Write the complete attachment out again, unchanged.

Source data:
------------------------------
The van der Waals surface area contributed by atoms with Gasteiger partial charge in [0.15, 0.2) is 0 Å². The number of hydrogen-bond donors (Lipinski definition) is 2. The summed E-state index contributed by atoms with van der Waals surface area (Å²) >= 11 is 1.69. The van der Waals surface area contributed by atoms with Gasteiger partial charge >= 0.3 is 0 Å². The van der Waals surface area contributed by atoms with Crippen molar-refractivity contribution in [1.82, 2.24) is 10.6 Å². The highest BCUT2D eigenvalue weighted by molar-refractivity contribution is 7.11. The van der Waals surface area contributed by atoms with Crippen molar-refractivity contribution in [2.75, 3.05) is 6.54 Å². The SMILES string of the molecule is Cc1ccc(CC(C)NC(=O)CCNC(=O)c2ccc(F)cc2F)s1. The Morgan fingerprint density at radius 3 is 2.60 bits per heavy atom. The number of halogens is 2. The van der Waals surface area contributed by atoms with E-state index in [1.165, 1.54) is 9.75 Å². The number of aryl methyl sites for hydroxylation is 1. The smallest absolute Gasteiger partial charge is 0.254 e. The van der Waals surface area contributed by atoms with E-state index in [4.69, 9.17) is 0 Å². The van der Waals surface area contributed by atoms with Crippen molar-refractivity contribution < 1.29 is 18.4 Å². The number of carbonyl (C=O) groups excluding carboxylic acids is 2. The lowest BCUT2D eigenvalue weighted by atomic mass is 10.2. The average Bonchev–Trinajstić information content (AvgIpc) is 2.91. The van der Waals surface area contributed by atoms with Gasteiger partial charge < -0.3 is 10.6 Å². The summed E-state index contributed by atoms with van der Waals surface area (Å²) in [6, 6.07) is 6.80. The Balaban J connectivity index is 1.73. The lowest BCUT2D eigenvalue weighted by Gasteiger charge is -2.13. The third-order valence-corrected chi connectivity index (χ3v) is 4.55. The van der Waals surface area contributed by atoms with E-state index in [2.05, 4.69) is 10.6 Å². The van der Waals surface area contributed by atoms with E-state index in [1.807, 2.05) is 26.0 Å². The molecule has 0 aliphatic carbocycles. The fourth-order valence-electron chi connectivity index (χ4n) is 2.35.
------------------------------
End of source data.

The van der Waals surface area contributed by atoms with Gasteiger partial charge in [0.15, 0.2) is 0 Å². The number of hydrogen-bond donors (Lipinski definition) is 2. The summed E-state index contributed by atoms with van der Waals surface area (Å²) >= 11 is 1.69. The van der Waals surface area contributed by atoms with Gasteiger partial charge >= 0.3 is 0 Å². The van der Waals surface area contributed by atoms with Crippen molar-refractivity contribution in [1.82, 2.24) is 10.6 Å². The highest BCUT2D eigenvalue weighted by molar-refractivity contribution is 7.11. The van der Waals surface area contributed by atoms with Crippen molar-refractivity contribution in [2.75, 3.05) is 6.54 Å². The SMILES string of the molecule is Cc1ccc(CC(C)NC(=O)CCNC(=O)c2ccc(F)cc2F)s1. The Morgan fingerprint density at radius 3 is 2.60 bits per heavy atom. The number of halogens is 2. The van der Waals surface area contributed by atoms with E-state index in [1.165, 1.54) is 9.75 Å². The number of aryl methyl sites for hydroxylation is 1. The smallest absolute Gasteiger partial charge is 0.254 e. The van der Waals surface area contributed by atoms with E-state index in [4.69, 9.17) is 0 Å². The van der Waals surface area contributed by atoms with Crippen molar-refractivity contribution < 1.29 is 18.4 Å². The number of carbonyl (C=O) groups excluding carboxylic acids is 2. The lowest BCUT2D eigenvalue weighted by atomic mass is 10.2. The average Bonchev–Trinajstić information content (AvgIpc) is 2.91. The van der Waals surface area contributed by atoms with Gasteiger partial charge < -0.3 is 10.6 Å². The summed E-state index contributed by atoms with van der Waals surface area (Å²) in [6, 6.07) is 6.80. The Balaban J connectivity index is 1.73. The lowest BCUT2D eigenvalue weighted by Gasteiger charge is -2.13. The third-order valence-corrected chi connectivity index (χ3v) is 4.55. The van der Waals surface area contributed by atoms with E-state index in [2.05, 4.69) is 10.6 Å². The van der Waals surface area contributed by atoms with E-state index in [1.807, 2.05) is 26.0 Å². The molecule has 0 aliphatic carbocycles. The fourth-order valence-electron chi connectivity index (χ4n) is 2.35.